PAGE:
Austrian can't file Facebook class action suit: EU Court adviser

Remigio Civitarese
Novembre 14, 2017

An adviser to the EU's highest court recommended paring down an Austrian man's privacy claims against Facebook, saying he can not represent other users.

Facebook has obtained a partial, preliminary victory in the privacy case brought against the company by Austrian Maximilian Schrems.

He is now trying to sue the company's Irish division in Austrian court, not only for violating his own privacy, but the privacy of about 25,000 signatories who live in Austria, Germany and India.

Schrems can only sue Facebook in Ireland as Max Schrems, not on behalf of 25,000 users.

It was pointed out that since taking the case Schrems has published two books, delivered lectures, registered numerous websites, won awards and founded the association Verein zur Durchsetzung des Grundrechts auf Datenschutz. His hope is to claim 500 euros ($576) in damages for each of them, or about $12.5 million euros.

Facebook said the advocate general's opinion supported the decision of two courts that Schrem's claims could not proceed as a class action.

A run-in with Facebook is nothing new for the activist, who was responsible for bringing the case that resulted in the EU's highest court declaring in 2015 that Safe Harbor, the US-Europe data-sharing pact, was illegal.

So, mark one up for Schrems - if the ECJ heeds Bobek's advice (which isn't binding, but is usually followed), he should be allowed to sue Facebook Ireland from the Vienna court. But Bobek dismissed the Facebook arguments, and Schrems is free to sue the company before Austrian courts. "Knowledge, experience, civic engagement or the fact of having reached certain renown due to litigation do not in themselves prevent someone from being a consumer", according to the court statement.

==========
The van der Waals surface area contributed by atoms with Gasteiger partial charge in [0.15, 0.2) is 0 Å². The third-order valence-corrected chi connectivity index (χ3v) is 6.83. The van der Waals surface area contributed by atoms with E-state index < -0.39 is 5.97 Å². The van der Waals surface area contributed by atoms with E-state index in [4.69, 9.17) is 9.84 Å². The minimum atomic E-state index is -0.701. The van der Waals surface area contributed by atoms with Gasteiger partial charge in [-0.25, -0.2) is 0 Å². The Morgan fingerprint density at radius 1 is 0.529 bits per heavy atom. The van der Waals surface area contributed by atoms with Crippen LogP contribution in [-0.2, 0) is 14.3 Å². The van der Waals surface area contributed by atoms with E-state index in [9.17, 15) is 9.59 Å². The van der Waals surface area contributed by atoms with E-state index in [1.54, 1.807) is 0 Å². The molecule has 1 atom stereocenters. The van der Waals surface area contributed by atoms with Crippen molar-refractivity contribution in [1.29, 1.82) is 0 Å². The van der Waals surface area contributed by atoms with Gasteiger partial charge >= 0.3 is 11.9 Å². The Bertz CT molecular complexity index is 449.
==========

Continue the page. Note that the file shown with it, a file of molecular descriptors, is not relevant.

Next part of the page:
"The rules in question clearly show that the jurisdictional consumer privilege is always limited to the concrete and specific parties to the contract", the press release states. His concern is that a case like this could lead Facebook users to choose to sue the company in the European Union country with the most favorable court. "It could lead to unrestrained targeted assignment to consumers in any jurisdiction with more favourable case-law, lower costs or more generous jurisdictional aid, potentially leading to the overburdening of some jurisdictions". "It would be incompatible with these rules to allow a consumer to also make use of this privilege for claims assigned to him by other consumers purely for litigation purposes".

Collective redress is an effective tool for judicial consumer protection, and it helps the judiciary cut down on concurrent proceedings, Bobek conceded.

He also noted that it is not up to the Luxembourg-based court "to create such collective redress in consumer matters".

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